textiles · exploration · misadventure



mordanted cottons resting and developing color after steaming for ecoprinting
huge dictionary with a rock on topMatthew originally called this post “Forty-seven pictures of a rock on a dictionary*.” Then he found me in the kitchen cackling with glee, and agreed things were better than they first seemed.

While waiting (and waiting) for my cotton and yarn to mordant, I’ve been experimenting with what India Flint calls hot bundling. Hmm… hadn’t noticed it sounds like what I do with Matt on cold nights….

But anyways.

3 cottons with slightly different shades of cream from three different mordantsA few months ago, I mordanted some cotton muslin in milk, soy, and oh yes, pee, left it to cure, and spent some time collecting various leaves, flowers, and seeds that I then pressed in above said dictionary, under a rock.

Left: pressed Asian pear and gingko leaves; right, flora laid out on mordantd fabricOnce cured, I soaked the cottons thoroughly in water and laid them out on my countertop along with the (mostly—I found some last minute additions) pressed flora.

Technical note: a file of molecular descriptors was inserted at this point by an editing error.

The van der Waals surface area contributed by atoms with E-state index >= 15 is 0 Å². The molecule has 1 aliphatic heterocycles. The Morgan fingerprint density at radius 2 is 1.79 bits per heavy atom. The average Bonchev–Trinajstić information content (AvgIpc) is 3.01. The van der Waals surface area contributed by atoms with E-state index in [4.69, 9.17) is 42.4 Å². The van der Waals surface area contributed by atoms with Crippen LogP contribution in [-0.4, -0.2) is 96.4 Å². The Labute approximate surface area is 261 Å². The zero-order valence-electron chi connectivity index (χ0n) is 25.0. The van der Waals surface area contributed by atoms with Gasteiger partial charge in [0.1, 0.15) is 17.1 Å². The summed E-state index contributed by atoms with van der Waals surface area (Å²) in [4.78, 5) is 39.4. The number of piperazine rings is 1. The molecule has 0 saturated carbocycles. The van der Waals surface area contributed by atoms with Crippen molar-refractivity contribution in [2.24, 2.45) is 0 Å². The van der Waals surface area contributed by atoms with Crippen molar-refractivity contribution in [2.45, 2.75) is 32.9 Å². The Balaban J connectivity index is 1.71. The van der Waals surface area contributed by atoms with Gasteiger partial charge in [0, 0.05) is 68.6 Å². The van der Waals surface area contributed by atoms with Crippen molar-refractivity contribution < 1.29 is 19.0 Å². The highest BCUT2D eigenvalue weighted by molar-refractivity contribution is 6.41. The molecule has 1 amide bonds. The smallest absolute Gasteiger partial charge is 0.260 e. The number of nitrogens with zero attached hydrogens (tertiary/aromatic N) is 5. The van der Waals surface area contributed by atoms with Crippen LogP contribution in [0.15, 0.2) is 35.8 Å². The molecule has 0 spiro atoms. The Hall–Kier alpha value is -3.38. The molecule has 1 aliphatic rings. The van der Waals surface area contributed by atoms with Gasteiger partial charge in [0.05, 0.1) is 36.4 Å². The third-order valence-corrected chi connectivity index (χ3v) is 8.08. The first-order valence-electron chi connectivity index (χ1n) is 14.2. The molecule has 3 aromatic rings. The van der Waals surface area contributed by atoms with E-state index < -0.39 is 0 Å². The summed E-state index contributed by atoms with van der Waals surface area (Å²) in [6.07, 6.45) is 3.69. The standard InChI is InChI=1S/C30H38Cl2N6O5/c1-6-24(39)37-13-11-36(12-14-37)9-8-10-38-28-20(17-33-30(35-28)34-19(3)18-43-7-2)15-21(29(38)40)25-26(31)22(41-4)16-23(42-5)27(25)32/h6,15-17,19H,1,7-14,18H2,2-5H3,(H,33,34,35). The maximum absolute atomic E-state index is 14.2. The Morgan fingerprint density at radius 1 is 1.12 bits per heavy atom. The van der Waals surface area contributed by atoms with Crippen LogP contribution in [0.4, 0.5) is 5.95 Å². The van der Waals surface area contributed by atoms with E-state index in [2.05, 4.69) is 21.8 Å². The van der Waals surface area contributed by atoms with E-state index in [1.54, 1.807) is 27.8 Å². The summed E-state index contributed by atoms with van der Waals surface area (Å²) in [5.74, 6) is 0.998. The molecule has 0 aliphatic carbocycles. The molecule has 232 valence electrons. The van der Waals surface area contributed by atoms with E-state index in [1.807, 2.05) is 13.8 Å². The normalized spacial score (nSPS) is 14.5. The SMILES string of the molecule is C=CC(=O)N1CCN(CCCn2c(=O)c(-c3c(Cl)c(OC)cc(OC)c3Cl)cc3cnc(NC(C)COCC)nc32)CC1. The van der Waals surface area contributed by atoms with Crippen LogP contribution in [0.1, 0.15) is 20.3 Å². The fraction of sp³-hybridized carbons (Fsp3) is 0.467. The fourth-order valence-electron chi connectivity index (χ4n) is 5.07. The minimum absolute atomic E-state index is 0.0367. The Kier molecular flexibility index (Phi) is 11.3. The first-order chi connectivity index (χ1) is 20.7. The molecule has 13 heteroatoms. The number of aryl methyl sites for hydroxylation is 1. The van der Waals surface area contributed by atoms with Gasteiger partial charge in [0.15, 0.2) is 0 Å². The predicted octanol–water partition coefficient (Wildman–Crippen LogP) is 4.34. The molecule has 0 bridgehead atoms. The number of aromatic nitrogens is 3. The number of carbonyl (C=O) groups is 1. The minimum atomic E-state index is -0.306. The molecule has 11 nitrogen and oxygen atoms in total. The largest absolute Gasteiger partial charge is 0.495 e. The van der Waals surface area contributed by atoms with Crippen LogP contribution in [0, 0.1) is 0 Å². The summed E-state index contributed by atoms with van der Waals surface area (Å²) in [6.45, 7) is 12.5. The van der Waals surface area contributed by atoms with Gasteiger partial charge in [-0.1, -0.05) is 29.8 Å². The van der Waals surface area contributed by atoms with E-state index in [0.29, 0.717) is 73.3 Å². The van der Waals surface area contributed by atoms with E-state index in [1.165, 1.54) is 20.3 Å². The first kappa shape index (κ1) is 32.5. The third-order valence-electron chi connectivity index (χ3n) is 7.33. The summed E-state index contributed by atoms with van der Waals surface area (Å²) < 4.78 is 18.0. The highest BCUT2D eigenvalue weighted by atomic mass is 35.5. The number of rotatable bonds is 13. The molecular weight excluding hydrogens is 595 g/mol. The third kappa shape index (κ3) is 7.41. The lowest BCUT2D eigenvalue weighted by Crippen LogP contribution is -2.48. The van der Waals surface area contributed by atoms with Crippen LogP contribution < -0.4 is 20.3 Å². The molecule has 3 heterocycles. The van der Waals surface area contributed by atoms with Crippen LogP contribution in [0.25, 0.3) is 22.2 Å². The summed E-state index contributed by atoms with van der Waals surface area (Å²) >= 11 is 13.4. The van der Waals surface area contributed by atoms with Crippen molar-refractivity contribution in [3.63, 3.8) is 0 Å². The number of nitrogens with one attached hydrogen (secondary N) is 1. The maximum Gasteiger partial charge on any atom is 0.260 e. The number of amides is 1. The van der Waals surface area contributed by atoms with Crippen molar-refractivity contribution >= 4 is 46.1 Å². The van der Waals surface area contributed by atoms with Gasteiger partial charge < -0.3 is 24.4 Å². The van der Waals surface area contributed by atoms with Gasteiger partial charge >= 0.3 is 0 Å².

mordanted cottons covered in flora, ready for ecoprinting

Top picture: Flora laid out on soy-mordanted cotton. Bottom picture: From bottom left, clockwise: some kind of eucalyptus leaves and seeds, ginko, Asian pear, blue smoke (cotinus), another eucalyptus variety, toyon berries and red bottlebrush flowers, maple leaves. Center is yet a third type of eucalyptus, rosea, possibly, and related seed pods.

four springroll-shaped bundles of cotton and flora, ready for steamingI laid the flora directly on the cottons, rolled them up, secured them with yarn or rubber bands, popped them into a steamer for an hour, and left them on the porch to cool. Here’s what developed overnight:
four springroll-shaped bundles of cotton and flora, exhibiting beginnings of orange and purple colors, one day after steaming

Here’s day two, where I got tired of looking at rubber bands amongst all the glory, and replaced it with yarn:
four springroll-shaped bundles of cotton and flora, exhibiting more coloring, two days after steaming

And day three:
four springroll-shaped bundles of cotton and flora, exhibiting more coloring, three days after steaming

Pant. Drool.

Bundles must sit two or three weeks to develop colors. That’s the hardest part of this process. Unless you count weeding out forty-six pictures of a rock and a dictionary.

*One of the best Christmas presents I ever received, way back in 1985. Although much enjoyed for its hugeness and comprehensiveness, it was sadly obsolete—until now. Ha!